I am going to deviate from the technology and education topics that I have been drawing from in recent posts and focus on another area of particular interest to me for this post. Autism – autism and inclusion to be exact.
Autism is the behavioural manifestation of a polygenetic developmental neurobiological disorder, which primarily involves a dysfunction in the central nervous system (Minshew & Williams, 2007). The number of students in mainstream schools with autistic spectrum disorders ASDs has risen in recent years (Keen & Ward, 2004), however the placement of such pupils in mainstream schools does not automatically mean that these pupils receive an education suited to their particular needs (Humphrey, 2008).
The term autism was first used in 1943 by Leo Kanner to describe children he observed to have difficulty relating to others, a desire to be alone, poor communication and a need for sameness. Autism is now characterised by the triad of impairments (Wing, 1988), those diagnosed as having ASDs display behaviours reflective of difficulties in each of the areas of social communication, social imagination and social interaction, but there is significant difference in the way the triad is manifested in each individual (Connor, M., 1999). The continuum of ASDs highlights the differences in the level of severity of symptoms that may be experienced. Some children will require care and specialist interventions into adulthood whilst others, given appropriate interventions, can be enabled to live relatively independent lives.
Wide varieties of beliefs exist, about ASDs among mental health professionals, educationalists, parents and the general public. These widely differing views have led to much debate which, some would argue, has acted as a driving force behind progress and research into this area, which could lead to a better understanding of ASDs and the development of more effective interventions (Helps, Newsom-Davis & Callias, 1999).
The rising incidences of ASDs indicate a higher prevalence in recent years (Keen & Ward, 2004) and inclusion of children with ASDs in mainstream schools has risen in line with this (NAS, 2002, 2003). The distinctive difficulties in social and emotional understanding of pupils with ASDs (Emam, Mahmoud, M. & Farrell, Peter, 2009) makes the process of facilitating their learning and participation a complex and misunderstood area of education (Barnard, Prior & Potter, 2000; Batten, Corbett, Rosenblatt, Withers & Yuille, 2006; Davis, et al, 2004; Humphrey & Parkinson, 2006). This has led to many debates concerning what inclusion actually means for pupils with ASDs.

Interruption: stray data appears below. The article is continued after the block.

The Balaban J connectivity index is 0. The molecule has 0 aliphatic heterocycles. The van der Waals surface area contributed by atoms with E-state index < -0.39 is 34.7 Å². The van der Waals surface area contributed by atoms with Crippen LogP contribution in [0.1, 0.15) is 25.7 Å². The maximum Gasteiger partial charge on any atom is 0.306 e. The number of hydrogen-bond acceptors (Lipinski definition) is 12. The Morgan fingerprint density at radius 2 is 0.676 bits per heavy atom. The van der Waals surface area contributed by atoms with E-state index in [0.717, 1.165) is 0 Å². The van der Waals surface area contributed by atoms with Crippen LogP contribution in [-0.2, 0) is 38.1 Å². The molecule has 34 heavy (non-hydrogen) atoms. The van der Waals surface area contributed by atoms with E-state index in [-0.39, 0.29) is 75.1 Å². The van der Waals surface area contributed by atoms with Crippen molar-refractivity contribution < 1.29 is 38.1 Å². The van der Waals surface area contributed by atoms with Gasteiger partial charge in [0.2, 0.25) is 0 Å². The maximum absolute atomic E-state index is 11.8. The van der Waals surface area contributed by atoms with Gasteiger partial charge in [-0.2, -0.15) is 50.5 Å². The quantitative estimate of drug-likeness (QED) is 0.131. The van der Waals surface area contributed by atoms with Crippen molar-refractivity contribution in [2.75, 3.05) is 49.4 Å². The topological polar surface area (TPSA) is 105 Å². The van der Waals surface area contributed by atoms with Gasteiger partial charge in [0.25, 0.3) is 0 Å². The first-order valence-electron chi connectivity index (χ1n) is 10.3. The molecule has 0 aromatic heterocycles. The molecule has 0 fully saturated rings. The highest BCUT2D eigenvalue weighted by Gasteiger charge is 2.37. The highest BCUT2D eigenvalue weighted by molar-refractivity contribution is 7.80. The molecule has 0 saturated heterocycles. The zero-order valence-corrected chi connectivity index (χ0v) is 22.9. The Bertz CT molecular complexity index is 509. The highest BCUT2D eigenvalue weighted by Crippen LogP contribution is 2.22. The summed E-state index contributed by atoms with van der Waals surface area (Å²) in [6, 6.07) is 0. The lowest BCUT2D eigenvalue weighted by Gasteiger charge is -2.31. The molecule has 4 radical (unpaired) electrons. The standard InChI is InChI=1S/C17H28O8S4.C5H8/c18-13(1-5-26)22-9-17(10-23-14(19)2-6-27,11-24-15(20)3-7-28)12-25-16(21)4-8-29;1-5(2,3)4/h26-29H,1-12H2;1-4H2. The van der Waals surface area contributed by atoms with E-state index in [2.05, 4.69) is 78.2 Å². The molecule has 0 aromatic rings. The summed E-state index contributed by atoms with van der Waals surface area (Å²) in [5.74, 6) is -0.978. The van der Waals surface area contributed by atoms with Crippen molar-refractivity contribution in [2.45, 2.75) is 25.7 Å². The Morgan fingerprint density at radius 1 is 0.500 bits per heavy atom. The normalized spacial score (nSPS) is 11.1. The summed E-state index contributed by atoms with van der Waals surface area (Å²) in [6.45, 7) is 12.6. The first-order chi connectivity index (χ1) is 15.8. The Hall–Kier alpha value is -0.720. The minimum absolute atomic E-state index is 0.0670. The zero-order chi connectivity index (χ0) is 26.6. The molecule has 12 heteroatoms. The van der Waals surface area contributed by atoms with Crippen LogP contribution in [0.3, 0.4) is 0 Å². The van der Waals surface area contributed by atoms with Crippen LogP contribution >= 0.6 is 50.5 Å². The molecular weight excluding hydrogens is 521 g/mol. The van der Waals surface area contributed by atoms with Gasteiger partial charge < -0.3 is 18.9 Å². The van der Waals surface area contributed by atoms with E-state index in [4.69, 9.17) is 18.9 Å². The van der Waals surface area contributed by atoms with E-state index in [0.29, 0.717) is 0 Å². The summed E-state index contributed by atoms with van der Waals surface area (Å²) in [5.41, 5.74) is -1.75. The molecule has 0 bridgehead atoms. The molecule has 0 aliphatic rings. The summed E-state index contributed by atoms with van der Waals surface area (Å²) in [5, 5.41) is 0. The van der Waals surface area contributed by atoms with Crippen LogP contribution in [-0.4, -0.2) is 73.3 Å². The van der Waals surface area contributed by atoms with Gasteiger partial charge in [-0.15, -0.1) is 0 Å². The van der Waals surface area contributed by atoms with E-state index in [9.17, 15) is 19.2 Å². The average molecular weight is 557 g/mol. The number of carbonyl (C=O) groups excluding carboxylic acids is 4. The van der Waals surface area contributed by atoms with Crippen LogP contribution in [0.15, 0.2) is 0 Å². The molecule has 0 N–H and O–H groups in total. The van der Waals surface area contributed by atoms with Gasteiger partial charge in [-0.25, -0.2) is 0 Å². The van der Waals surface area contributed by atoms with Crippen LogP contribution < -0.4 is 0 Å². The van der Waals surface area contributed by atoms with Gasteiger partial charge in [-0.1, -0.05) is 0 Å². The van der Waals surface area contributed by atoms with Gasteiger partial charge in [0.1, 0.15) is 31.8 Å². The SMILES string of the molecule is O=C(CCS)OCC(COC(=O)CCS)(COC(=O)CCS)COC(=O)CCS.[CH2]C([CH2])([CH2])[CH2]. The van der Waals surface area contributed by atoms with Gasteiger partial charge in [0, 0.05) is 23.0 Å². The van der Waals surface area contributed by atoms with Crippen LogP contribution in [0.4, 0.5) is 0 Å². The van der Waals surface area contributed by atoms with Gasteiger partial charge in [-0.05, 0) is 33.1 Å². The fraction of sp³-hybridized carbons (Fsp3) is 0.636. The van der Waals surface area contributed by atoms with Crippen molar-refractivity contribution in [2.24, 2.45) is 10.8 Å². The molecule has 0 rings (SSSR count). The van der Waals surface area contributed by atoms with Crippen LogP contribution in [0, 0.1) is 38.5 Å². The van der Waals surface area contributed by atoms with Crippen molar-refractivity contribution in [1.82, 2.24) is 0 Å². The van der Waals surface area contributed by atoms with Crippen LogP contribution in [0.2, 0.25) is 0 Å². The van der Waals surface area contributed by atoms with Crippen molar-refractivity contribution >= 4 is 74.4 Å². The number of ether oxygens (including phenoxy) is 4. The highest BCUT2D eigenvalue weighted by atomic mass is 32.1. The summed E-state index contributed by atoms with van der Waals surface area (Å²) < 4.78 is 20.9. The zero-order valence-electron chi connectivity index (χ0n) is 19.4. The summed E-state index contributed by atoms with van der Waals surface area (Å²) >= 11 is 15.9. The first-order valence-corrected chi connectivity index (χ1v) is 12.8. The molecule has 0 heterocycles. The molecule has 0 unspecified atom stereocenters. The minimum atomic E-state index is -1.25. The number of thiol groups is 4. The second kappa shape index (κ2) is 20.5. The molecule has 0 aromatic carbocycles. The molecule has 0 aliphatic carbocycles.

The Salamanca Statement, 1994 states that ‘those with SEN must have access to regular schools which should accommodate them within child centred pedagogy capable of meeting these needs’. The Education Act which came into effect in 1998 in Ireland provides for the education of every person including any person with SEN. This makes it necessary for schools to provide an education appropriate to the needs and abilities of the children in their care, ensuring through assessment that all needs are identified and provided for (EPSEN, 2004). Yet how is this possible when many teachers are acutely aware of their lack of training in this area and feel ill-equipped to meet the needs of students with ASDs. Many teachers report that, due to their lack of training, they find it difficult to change their teaching styles (Humphrey, 2008) to meet the needs of pupils with ASDs. Tensions arise between the pupils and the teachers which can lead to the pupil feeling excluded in an environment that should be inclusive (Connor, 2000; Osler & Osler, 2002).
In order for inclusion to take place schools must be informed by the principle of inclusion and provide a favourable setting for achieving equal opportunity for all, differences should be celebrated and individual needs should be accommodated (Salamanca Statement, 1994; Education Act, 1998, EPSEN, 2004). This is not true for many students with ASDs who report feeling socially isolated and anxious at school (Humphrey & Lewis, 2008). The school environment in itself is stressful given that it is at odds with the predictability and routine that pupils with ASDs rely upon, (Barnard, Prior and Potter, 2000; Keen and Ward, 2004; Connor, 2001). Most pupils with ASDs also experience sensory difficulties and can find noises, lights and touch, to mention a few, stressful and even painful. Taking this into account mainstream schools are not particularly ASD friendly environments and cannot feasibly accommodate all individual needs unfortunately.
Children with ASDs should, wherever possible, be educated in an inclusive environment and ought to be afforded the same opportunities for social inclusion as their peers (Education Act, 1998). Yet many pupils with ASDs experience bullying as a matter of course, particularly at secondary level (Chan, 2006; Smith, 2004; Humphrey, 2008). The relationships between pupils with ASDs and their peers can be both a barrier and an enabler to inclusion. The social isolation and bullying experienced by pupils with ASDs can be counteracted through support from peers (Humphrey, N., 2008) and social skills groups, ‘circles of friends’, in particular have proven successful in promoting positive peer relationships (Gus, 2000).
Pupils with ASDs should be afforded appropriate opportunities to gain meaningful access to the curriculum and should be supported in accessing the hidden curriculum to aid development of personal and social skills (Task Force on Autism Report, 2001). Yet current practices within mainstream schools have been found to contribute to alienation and social exclusion in students with ASDs (Connor, 2000; Osler & Osler, 2002).